Nichols filed her appeal with Prudential's Appeals Review Page 6 Unit on April 11, 2002. For 67 days, Prudential, true to its logo, remained rock-silent. Seven days after the expiration of the 60-day deadline, Prudential first contacted Nichols to state that it had received her appeal and was "currently performing a thorough evaluation of the information currently within [Nichols's] file." (Letter dated June 17, 2002 from Appeals Review Unit to Nichols, attached as Ex. 7 to Affidavit of Julie M. Vales in Support of Defendant's Motion for Summary Judgment dated November 21, 2003 (Vales Aff.).) Prudential did not expressly request additional time to review Nichols's appeal, but stated that it would "contact [Nichols] within 30 days with the status of our evaluation if a decision has not yet been rendered." (Id.) Prudential wrote to Foley on July 25, 2002 that it "cannot complete our evaluation of Ms. Nichols's appeal at this time" but would "continue our evaluation upon receipt" of additional medical records that it had requested from some of Nichols's physicians. (Letter dated July 25, 2002 from Christopher Cawley to Foley, attached as Ex. 8 to Vales Aff.)

  On October 25, 2002, having received no decision from Prudential 197 days after she filed appeal, Nichols filed this lawsuit. The Appeals Review Unit was apparently unaware that Nichols had initiated litigation, because on November 4, 2002 it sent Foley a letter confirming Nichols's appointment for an Page 7 IME. Foley replied that he had instructed Nichols to cancel her appointment in light of the pending litigation.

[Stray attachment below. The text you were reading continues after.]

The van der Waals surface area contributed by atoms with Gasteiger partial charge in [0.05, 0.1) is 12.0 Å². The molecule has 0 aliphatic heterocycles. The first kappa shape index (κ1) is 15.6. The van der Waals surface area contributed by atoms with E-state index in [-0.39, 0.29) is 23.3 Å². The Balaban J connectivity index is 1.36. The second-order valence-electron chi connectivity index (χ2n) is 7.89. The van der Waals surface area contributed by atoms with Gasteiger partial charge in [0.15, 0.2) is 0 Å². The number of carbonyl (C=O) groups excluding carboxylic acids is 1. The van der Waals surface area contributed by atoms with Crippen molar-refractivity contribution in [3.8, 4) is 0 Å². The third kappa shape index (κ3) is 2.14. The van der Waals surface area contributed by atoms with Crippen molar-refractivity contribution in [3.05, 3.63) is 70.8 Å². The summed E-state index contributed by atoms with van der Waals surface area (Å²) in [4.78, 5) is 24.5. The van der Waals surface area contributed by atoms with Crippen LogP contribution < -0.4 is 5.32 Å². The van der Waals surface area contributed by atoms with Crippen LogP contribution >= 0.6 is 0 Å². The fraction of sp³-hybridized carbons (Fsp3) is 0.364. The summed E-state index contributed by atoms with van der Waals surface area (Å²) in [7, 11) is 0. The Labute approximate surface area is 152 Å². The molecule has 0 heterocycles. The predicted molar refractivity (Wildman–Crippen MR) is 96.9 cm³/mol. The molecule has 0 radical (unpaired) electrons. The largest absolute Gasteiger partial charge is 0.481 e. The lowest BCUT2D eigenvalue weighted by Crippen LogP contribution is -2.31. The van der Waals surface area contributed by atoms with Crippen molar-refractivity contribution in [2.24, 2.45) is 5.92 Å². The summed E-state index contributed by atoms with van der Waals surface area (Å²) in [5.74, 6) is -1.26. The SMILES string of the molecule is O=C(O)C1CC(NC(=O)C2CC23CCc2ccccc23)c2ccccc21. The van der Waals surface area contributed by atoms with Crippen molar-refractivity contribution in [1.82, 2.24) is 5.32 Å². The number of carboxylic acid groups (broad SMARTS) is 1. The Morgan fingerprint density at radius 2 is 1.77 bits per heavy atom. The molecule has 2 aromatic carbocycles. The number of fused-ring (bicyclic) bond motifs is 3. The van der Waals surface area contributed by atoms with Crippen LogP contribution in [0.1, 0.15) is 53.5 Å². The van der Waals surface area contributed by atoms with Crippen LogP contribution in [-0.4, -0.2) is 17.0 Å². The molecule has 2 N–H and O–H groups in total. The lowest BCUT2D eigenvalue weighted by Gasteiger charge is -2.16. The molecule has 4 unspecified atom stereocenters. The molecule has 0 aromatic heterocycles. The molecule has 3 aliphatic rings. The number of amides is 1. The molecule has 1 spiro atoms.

Prudential argues that Nichols failed to exhaust her administrative remedies because she prematurely terminated Prudential's review of her appeal. Prudential asserts that it substantially complied with the time limits set forth in the regulations and was reviewing Nichols's appeal in good faith when Nichols abruptly ended its efforts and brought litigation against it. Nichols responds that the language of 29 C.F.R. § 2560.503-1 (h) is clear. Nichols argues that Prudential neither rendered a decision nor requested ...